Post: Argentina’s Push for Dollarization: A Bold Move in Challenging Economic Times


The Rise of Libertarian President Javier Milei

In a surprising turn of events, self-proclaimed libertarian Javier Milei secured victory and became the Argentine Republic president on November 19, 2023. His proposals included an ambitious plan to dollarize the Argentine economy, which garnered him widespread attention. Argentine voters were drawn to his radical ideas, as they believed his plans would disrupt an inefficient social order and remove an often corrupt political class.

Initial Hurdles and Temporary Abandonment of Dollarization Plans

Despite the enthusiasm surrounding his election, President Milei announced on December 14th, 2023, that he would temporarily abandon his dollarization plans due to lack of funds. However, the Argentine Minister of Economy later confirmed during the World Economic Forum in Davos that the government remained committed to closing the Central Bank and pursuing dollarization when conditions improved.

The Pros and Cons of Exclusive Dollarization

Milei aimed for exclusive dollarization of Argentina’s monetary economy to combat the problem of chronic hyperinflation that has plagued the nation since the latter half of the twentieth century. The expected benefits included ending hyperinflation by eliminating domestic currency issuance while adopting the more favorable inflation rates from the issuing country, measured growth in various means of payment masses, and permanently disregarding transition costs. But this came with consequences:

  • Loss of autonomous monetary policy: Countries lose a critical macroeconomic tool capable of stabilizing economic cycles and managing internal or external shocks after renouncing their currencies.
  • Increased vulnerability to external shocks: Shocks encountered by the issuing country might be amplified in the dollarized country due to discrepancies between the original nation’s monetary policy and its specific circumstances.
  • No lender of last resort: The absence of a central bank controlling the money supply means that there is no safety net during banking crises.

Requirements for Successful Dollarization

Two essential conditions must be met to ensure a successful dollarization process:

  • Sufficient and evenly distributed dollar reserves: If reserves are lacking, inflation will likely occur during the period between announcement and actual implementation. Inflation rates would then be inversely proportional to the available dollar reserves.
  • Distribution to all income levels: An unequal distribution of dollar reserves increases the risk of the poor losing access to financial resources, potentially leading to severe consequences such as extreme actions to meet their needs.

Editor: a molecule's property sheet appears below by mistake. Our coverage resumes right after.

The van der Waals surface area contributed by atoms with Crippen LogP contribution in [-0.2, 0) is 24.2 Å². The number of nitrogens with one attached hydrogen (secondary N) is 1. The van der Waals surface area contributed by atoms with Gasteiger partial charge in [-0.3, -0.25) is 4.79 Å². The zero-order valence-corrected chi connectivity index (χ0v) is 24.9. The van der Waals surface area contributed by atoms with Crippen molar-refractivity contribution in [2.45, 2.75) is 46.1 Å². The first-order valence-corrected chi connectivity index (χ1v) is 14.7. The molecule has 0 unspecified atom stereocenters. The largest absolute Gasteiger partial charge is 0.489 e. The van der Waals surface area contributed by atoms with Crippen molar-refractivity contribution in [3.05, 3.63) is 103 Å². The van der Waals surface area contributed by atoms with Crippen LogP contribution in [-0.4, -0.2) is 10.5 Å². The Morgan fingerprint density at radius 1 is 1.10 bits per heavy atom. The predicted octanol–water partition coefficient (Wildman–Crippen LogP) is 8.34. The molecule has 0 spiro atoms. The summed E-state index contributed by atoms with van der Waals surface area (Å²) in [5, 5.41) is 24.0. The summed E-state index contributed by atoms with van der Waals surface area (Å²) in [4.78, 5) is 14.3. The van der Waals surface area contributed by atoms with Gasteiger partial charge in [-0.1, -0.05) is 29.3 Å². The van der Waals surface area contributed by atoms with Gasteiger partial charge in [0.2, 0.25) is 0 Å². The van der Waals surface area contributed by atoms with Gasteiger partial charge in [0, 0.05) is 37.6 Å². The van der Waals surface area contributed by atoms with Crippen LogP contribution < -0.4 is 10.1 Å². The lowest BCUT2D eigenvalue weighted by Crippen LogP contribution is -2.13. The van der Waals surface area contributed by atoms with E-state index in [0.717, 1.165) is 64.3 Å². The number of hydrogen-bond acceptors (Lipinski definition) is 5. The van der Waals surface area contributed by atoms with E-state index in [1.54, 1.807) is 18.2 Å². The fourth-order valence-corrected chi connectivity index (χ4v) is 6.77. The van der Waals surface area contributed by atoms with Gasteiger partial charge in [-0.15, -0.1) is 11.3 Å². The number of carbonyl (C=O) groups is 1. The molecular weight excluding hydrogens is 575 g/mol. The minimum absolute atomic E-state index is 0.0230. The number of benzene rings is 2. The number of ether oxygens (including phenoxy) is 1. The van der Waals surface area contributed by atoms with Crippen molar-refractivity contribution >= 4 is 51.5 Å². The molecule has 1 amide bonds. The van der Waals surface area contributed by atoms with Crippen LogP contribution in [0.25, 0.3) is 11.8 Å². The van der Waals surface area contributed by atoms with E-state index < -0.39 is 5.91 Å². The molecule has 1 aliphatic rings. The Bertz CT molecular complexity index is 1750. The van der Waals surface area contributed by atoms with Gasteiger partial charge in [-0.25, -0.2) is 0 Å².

Economic Justification: A History of Inflation Struggles

The call for dollarization in Argentina stems from its economic history marked by persistent and frequently high inflation rates since the 1950s, particularly after the end of military dictatorship. Given the government’s continued failure to address this issue, the drastic solution of dollarization – essentially prohibiting any manipulation of the currency – seemed justifiable.

A Lesson Learned from the Carlos Menem Emission Fund System

To better understand the challenges and potential outcomes of Argentina’s proposed dollarization, it’s worth examining President Carlos Menem’s emission fund system,

implemented in 1991. This involved fixing an exchange rate with the US dollar, backing domestic currency issuance with dollar-denominated assets, and banning central banks from sterilizing balance payments’ capital movements.

Throughout the 1990s, pesos became almost interchangeable with dollars as conversion costs were minimal, and the US currency was widely accepted within Argentina’s internal operations. However, the plan ultimately failed due to fiscal irresponsibility from various government levels that allowed budgetary issues to persist.

What Lies Ahead for Argentina and Its Economy?

Prioritizing dollarization as a solution for Argentina’s economic troubles comes with its advantages and disadvantages. A successful implementation depends on meeting stringent conditions and learning from previous experiences, like the Menem emission fund system failure. While challenges remain before achieving complete dollarization, the Argentine government remains focused on reaching this goal under President Milei’s tenure. Time will tell if radical libertarian ideals prove to be the key to unlocking Argentina’s potential, leaving behind the burden of hyperinflation and flirting with unorthodox monetary policies.